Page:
3.5.3 Abbreviating addresses

When creating a link, we usually want to specify a certain piece of content that the link will point to. What a URL allows us to specify, however, most often is a file that can be moved, renamed, or deleted even if the content we are interested in is still out there somewhere. Moreover, a URL includes a lot of technical information (protocol, file extension) that is not relevant for our purpose of establishing a content-level link.

All this invites the idea of using abbreviated addresses that would hide the underlying technical complexity of URLs and provide an abstraction layer protecting our semantic XML from URL changes. For each address, we will create an identifier to be used in the XML source; at transformation time, the stylesheet will resolve this identifier into the actual URL to be put into the corresponding HTML link element.

Example: RFC links. Suppose you often need to link to enumerated documents such as RFCs.10 Such links could use a special value of the link classifier attribute and/or an element type of their own. However, to make them even more convenient, it is natural to use only the RFC number as an abbreviation for the complete URI:

...as per <rfc num="1489"/>.

Or, the same could be spelled out in a generic fashion:

...as per <link linktype="rfc" link="1489"/>.

This latter variant uses generic linking attributes that can be applied to different elements to make links out of the corresponding objects, whereas the num attribute is only recognized in an rfc element.

The XSLT stylesheet will have to recognize this type of link, possibly apply some special formatting to it, and most importantly resolve (unabbreviate) the abbreviated address. In this example, unabbreviation would supply the complete URL of the referenced document for the HTML link:

...as per 
<a href="ftp://ftp.rfc-editor.org/in-notes/rfc1489.txt">RFC 1489</a>.

You could also allow an rfc element to enclose character content:

...which was <rfc num="1489">defined</rfc> in 1993.

which would give the following in HTML:

...which was 
<a href="ftp://ftp.rfc-editor.org/in-notes/rfc1489.txt">defined</a>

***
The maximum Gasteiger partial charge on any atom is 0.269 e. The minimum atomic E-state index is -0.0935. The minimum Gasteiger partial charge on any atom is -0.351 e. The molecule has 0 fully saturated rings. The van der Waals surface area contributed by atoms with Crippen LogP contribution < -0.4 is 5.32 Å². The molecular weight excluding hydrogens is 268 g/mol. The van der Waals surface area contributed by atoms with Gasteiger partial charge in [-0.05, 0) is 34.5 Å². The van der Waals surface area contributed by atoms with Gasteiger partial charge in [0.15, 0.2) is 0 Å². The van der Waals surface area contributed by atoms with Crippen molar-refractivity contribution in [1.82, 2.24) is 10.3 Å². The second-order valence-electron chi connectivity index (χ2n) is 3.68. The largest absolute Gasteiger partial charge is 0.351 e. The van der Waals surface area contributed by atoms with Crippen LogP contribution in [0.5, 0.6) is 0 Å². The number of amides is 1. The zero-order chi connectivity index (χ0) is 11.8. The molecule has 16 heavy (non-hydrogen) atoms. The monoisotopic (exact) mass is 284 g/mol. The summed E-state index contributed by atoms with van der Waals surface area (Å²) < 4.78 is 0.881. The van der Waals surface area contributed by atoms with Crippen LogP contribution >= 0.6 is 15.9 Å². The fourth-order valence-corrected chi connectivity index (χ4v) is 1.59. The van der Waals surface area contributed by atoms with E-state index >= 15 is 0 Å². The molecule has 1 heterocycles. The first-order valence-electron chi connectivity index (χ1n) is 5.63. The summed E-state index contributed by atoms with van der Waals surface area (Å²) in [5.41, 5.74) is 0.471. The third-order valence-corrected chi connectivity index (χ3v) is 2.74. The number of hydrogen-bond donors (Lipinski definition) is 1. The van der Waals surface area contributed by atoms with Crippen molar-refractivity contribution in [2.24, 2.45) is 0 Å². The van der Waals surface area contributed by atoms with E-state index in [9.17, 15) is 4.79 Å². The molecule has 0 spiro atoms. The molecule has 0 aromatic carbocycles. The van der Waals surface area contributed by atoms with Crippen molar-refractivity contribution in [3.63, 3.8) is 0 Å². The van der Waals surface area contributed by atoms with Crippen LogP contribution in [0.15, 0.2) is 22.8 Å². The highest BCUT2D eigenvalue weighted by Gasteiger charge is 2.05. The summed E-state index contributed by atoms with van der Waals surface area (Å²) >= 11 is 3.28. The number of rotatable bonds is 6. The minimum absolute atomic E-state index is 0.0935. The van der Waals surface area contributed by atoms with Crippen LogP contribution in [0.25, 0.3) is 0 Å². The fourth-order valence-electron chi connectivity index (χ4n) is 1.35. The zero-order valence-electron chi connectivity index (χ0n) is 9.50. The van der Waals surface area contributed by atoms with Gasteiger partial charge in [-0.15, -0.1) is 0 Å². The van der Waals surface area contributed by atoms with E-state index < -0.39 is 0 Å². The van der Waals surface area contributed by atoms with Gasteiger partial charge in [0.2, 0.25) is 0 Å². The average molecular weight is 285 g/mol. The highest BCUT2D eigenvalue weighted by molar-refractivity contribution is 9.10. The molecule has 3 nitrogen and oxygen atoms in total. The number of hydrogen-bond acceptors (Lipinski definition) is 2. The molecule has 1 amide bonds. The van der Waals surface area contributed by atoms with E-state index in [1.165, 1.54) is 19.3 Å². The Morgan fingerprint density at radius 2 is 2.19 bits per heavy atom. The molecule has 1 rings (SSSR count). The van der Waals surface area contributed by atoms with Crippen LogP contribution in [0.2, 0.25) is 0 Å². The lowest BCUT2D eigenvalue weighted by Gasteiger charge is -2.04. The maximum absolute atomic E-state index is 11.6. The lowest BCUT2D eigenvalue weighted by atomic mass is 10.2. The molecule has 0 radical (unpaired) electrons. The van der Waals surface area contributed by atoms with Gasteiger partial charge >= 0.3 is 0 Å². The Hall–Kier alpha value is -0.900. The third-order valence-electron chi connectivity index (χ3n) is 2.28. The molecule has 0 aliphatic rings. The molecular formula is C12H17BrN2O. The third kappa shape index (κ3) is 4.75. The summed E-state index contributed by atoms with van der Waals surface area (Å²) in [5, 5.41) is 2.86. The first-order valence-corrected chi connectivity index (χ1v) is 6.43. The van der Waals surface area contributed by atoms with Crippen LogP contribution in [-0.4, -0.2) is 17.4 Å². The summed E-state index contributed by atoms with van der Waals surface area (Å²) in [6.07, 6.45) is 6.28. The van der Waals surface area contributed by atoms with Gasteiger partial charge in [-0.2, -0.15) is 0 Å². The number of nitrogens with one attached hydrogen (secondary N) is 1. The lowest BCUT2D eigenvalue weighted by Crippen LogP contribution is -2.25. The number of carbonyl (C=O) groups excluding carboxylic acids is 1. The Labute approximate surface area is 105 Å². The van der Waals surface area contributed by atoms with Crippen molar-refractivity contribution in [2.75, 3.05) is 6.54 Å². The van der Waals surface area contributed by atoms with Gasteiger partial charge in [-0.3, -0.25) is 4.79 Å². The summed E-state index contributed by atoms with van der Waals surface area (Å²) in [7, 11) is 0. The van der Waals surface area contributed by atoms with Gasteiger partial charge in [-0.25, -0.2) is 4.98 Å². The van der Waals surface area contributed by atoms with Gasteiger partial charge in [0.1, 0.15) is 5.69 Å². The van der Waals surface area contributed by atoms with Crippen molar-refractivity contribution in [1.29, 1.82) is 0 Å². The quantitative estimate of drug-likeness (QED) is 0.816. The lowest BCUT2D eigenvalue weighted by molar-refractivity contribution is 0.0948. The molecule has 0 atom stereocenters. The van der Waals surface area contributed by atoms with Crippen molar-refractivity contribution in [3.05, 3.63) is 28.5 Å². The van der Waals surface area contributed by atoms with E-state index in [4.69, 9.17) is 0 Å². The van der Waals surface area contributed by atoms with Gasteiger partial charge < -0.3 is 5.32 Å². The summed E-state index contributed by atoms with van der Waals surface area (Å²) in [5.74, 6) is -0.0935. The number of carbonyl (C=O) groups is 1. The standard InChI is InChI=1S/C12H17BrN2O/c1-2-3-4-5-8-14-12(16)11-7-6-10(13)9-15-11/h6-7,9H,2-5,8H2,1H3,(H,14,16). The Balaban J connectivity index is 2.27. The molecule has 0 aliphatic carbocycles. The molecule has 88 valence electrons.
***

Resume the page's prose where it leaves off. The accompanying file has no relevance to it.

in 1993.

Mnemonic addressing. Abbreviated addresses in your source XML must be unique only within your site, as opposed to URLs that are globally unique. This means you can make them easier to remember and more meaningful (to you) than are URLs. The abbreviated addresses are also completely devoid of irrelevant technical details and can be arbitrarily long (i.e., detailed and readable) or arbitrarily short (i.e., quick to type and quick to read). Multiple abbreviation schemes

You can use as many independent abbreviation schemes as necessary. Each more or less complete and logical group of addresses can be served by its own abbreviation algorithm (and the corresponding resolver in the stylesheet). For example, links to an online dictionary or search engine might be abbreviated to just the word you want to look up; links to W3C standards can be represented by their unique identifiers as used by the W3C site (e.g., xslt20 for XSLT 2.0, which unabbreviates into http://www.w3.org/TR/xslt20/). Any address domain whose URLs can be "losslessly compressed" into a shorter or easier-to-remember form is ripe for abbreviation.

With multiple abbreviation schemes, the stylesheet must be able to know which one to use for each link. This is where link types () are useful, distinguished by a classifier attribute value (<link linktype="rfc" ...>) or the element type (<rfc ...>) used for each link. It is natural to define abbreviation schemes on a per-link-type basis, or even to define link types based on the abbreviation schemes they are using.

Along with resolving the address, your stylesheet can perform other processing tasks, such as retrieving the title of the referenced RFC to be displayed in the link's floating tooltip. A Schematron schema for your source definition, in addition to performing link syntax validation, can also check for broken links ( Another important advantage is that you can easily change all your RFC links from one RFC repository to another simply by editing the stylesheet. Unabbreviation algorithms